Poor ventilation leads to water damage, mold, and other issues in the home that cause respiratory problems, allergies, and other illnesses for the occupants. Oftentimes, homeowners don’t even realize the problems they are having are related to the indoor air they’re breathing. By taking the opportunity during a home visit to diagnose indoor environmental issues, contractors are able to educate homeowners on the importance of IAQ.



“Typically, customers are not looking for better ventilation, since most of them don’t even know it is a challenge,” said Steve Moon, owner, Moon Air Inc. in Elkton, Maryland. “They know they have symptoms, and many that do know of their symptoms are getting educated to the fact that elevated levels of particles, germs, and gases are the culprit. So, our strategy is not to go in and address ventilation only; we explain the challenge in its entirety and give the homeowner their options for a complete system to address it all or partially.”

A common method to establish and diagnose ventilation issues is utilizing a blower door test. For Rich Morgan, president, Magic Touch Mechanical Inc., Mesa, Arizona, it’s the first step in the diagnosis process.

“The blower door utilizes a large fan that pressurizes or depressurizes the building, enabling us to determine how tight or leaky the building is and how many air changes per hour are happening,” he said.

Paul Ainsworth, owner of M.L. Building Technologies LLC, Millsboro, Delaware, starts the diagnosis process with a series of questions to get an idea of what is going on in the customer’s home, such as excessive dust, odors, hot or cold rooms, humidity issues, stale air, etc. He will then recommend a survey of the system to check that air distribution is correct, including the placement of return registers in relation to supply air. He utilizes a digital anemometer for both supply and return air and double checks adequate filter size and duct sizing.



According to Morgan, one of the most common ventilation issues seems to surprise most homeowners — the home is too tight.

“From an energy savings perspective, the idea of a home being very tight sounds attractive; however, from an IAQ perspective, this is not a good problem to have,” he said. “Buildings that are too tight can recirculate airborne contaminants over and over again in homes that do not have good air filtration and purification systems.”

In addition to tight homes, Steve Mores, vice president of sales, Dynamic Air Quality Solutions in Aura, Illinois, said low airflow, high humidity, and ghosting are also major problems.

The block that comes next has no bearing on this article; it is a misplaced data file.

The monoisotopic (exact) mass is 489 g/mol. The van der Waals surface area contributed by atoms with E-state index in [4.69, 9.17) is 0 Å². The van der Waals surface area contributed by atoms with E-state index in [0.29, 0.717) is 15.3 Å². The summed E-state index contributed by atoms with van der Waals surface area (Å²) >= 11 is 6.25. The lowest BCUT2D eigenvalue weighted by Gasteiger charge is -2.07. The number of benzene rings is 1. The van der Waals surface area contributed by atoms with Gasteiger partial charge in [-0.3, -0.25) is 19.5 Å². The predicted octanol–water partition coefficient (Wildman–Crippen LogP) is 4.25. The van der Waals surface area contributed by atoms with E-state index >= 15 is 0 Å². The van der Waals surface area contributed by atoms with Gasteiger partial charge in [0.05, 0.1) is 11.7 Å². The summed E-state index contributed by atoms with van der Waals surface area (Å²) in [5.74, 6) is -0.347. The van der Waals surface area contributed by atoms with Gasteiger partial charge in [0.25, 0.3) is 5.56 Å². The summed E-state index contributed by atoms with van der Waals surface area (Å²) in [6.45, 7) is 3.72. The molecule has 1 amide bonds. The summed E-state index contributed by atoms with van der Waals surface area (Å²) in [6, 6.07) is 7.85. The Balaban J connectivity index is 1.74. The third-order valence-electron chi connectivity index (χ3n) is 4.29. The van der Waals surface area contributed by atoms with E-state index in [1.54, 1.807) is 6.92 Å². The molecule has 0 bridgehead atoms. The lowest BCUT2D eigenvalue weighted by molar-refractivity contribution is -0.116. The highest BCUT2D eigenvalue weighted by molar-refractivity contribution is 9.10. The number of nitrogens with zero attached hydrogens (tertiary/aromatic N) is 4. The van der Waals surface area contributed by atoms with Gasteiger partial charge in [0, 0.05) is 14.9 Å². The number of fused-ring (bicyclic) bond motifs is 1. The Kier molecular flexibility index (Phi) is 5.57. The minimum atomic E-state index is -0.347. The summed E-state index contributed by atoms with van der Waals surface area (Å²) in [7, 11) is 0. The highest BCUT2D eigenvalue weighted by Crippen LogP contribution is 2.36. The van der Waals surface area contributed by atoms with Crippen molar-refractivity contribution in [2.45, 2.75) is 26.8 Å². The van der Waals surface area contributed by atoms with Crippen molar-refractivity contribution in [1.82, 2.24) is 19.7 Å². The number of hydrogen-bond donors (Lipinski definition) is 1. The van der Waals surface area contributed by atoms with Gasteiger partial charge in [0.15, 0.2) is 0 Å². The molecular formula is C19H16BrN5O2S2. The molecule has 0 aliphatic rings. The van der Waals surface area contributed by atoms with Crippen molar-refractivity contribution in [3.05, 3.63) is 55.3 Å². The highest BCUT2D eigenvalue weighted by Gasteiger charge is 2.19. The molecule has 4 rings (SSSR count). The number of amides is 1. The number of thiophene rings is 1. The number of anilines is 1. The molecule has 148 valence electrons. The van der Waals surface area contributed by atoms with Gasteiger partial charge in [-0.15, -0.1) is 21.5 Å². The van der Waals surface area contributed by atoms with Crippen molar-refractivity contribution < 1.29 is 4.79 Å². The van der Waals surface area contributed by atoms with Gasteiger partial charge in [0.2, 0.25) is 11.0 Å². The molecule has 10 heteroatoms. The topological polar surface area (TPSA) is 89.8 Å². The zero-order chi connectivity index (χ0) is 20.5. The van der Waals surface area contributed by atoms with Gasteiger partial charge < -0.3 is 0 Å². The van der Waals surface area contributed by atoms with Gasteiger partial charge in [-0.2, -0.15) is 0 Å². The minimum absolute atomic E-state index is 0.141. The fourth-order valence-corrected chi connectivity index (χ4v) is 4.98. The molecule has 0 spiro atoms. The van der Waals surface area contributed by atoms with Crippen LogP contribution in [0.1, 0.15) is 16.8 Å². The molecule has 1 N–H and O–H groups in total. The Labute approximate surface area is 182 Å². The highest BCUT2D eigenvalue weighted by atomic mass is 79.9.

“With low air flow due to a system’s condition or design, there aren’t enough cubic feet per minute entering the room to satisfy the demand of the heat load,” he said. “It can be maintenance issues, a shut damper, or design issues.”

He added that high humidity occurs when too much air enters the conditioned area too quickly, and the area doesn’t properly lower the moisture level. And ghosting occurs because many homes don’t have enough fresh air injected into them, so the HVAC system will pull a vacuum on the inside walls to pull air from the attic. This results in a dark line next to the baseboards on the inside walls.



In order to improve ventilation in residential buildings, contractors can utilize high-output UVC systems and air cleaners that collect particles smaller than one micron, according to Moon.

Additionally, Eric Knaak, vice president and general manager, Isaac Heating & Air Conditioning Inc., Rochester, New York, said whole-house dehumidifiers, air-to-air exchangers, and air sealing of the envelope and attic ventilation are some of the most in-demand services they offer at Isaac’s to improve the ventilation and IAQ of a home.

Energy recovery ventilators (ERVs) or heat recovery ventilators (HRVs), which replace a portion of the indoor air with fresh, outside air, are also popular solutions.

“In my region, ERVs seem to work the best, complying with ASHRAE 62.2 for outside air without adding additional load,” said Ainsworth. “I have begun including a four- to five-inch media-type filter system with a minimum of MERV-11 rating.”

Morgan creates a custom ventilation system that consists of an HRV or ERV. The system handles air changes, provides hospital-grade HEPA air filtration with multiple return ducts throughout the home, and includes an air purification system, such as an air scrubber or UV lights.

Similarly, since the needs of each customer are unique, Steve Schmidt, president, Frederick Air Inc., Frederick, Maryland, also provides customers with custom solutions that include an HRV.

“We often recommend humidifiers, air cleaners, UV lights, whole-home humidification systems, fresh air ventilators, and an HRV,” he said.

Knaak concluded by saying that although customers may not be calling and requesting it, it is the contractor’s responsibility to diagnose the ventilation issues in the home and provide the homeowner with a solution.

“Think about the friend whose house smells like dogs,” he said. “Every time you go inside, you smell it, but they can’t. They have adjusted to the smell, so as far as they are concerned, there is no issue. IAQ is the same thing most of the time. Our auditors are making clients aware of issues they didn’t know or realize they had.”

Publication date: 5/14/2018

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